Cheadle Property Market Update January 2023
January has been a long month for most families and the economic outlook remains uncertain at best to give precious little comfort. We have seen more strikes, the cost-of-living crisis getting worse and only yesterday, the Bank of England increased interest rates again by 0.5% to 4% – the tenth monthly increase in a row, and currently the highest they have been for fourteen years.
In addition to this Britain’s beleaguered home sellers saw a bigger than expected 0.6% drop in house price values in January and are now 3.2% below their peak in August, following a surge in borrowing costs and broader inflationary pressures, mortgage lender the Nationwide Building Society said earlier in the week.
January’s decline in house prices was the fourth drop in a row and twice the size expected by most market observers, adding to signs that the market slowdown is gathering momentum.
Interest rates have risen sharply since December 2021 and there was major disruption to the mortgage market in late September and October following former prime minister Liz Truss’s “mini budget”, which sent the financial markets into meltdown and interest rates soaring.
According to the Nationwide’s chief economist, Robert Gardner “It will be hard for the market to regain much momentum in the near future as economic headwinds are set to remain strong, with real earnings likely to fall further and the labour market widely projected to weaken as the economy shrinks,”
The Nationwide forecast in November 2022 house prices would fall 5% in 2023.
House prices in January were 1.1% higher than a year earlier, Nationwide said, the smallest year-on-year increase since June 2020 and down from a 2.8% increase in December.
British house prices soared by more than a quarter during the COVID-19 pandemic, boosted by ultra-low interest rates, tax incentives and broader demand for more living space during lockdown, which was seen in other Western countries too. However, the boom has now gone into reverse, accelerated by disruption to lending since the mini budget.
The Bank of England reported on Tuesday that the number of mortgages approved in December fell to its lowest since the global financial crisis, excluding the very start of the COVID-19 pandemic when there were strict lockdown restrictions.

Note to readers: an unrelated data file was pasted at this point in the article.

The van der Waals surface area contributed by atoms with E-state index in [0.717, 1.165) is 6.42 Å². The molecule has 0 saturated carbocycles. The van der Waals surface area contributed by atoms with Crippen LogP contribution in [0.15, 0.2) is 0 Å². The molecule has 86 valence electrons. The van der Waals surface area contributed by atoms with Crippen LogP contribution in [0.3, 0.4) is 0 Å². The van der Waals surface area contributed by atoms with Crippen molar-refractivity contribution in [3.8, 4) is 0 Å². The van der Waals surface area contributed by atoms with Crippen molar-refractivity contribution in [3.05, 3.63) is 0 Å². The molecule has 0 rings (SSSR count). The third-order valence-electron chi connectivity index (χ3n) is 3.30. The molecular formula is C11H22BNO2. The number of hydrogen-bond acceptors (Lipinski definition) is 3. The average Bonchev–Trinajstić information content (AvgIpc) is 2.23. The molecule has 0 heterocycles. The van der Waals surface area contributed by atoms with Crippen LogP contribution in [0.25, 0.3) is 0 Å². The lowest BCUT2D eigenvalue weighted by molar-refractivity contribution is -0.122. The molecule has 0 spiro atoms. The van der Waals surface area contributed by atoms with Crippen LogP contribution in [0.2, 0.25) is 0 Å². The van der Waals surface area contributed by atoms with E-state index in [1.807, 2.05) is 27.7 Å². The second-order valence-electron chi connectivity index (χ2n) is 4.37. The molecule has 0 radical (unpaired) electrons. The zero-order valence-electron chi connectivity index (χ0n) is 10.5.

Gardner said this fall reflected a drop in mortgage applications after the mini-budget, and that it was too soon to know if the volume of house purchases would recover.
While lenders are now more willing to offer mortgages than just after the mini-budget, the BoE has steadily raised interest rates, and home buyers are rightly a little reticent and many don’t know whether to stick or twist.
If you’re looking to buy a home right now, or you’re coming to the end of a fixed-rate mortgage deal, you’ll no doubt be concerned at the direction of interest rates. If you are in a current fixed term deal, you are safe for now! especially, after the Bank of England (BoE) has announced another interest rate rise of 0.5%, which takes the Bank’s Base Rate to 4%. This is the 10th rise by the Bank’s Monetary Policy Committee (MPC) since December 2021, and interest rates are now at the highest they’ve been since 2008.
But if you’re buying a home, it is important to perhaps bear in mind an interest rate rise doesn’t necessarily mean it’s now going to be more expensive to get a mortgage. That’s because this month’s rise had been widely expected by lenders. The ‘Base Rate’ is set by the Bank of England and is the interest rate it charges to other banks and financial institutions when they borrow money. It’s also used to control inflation.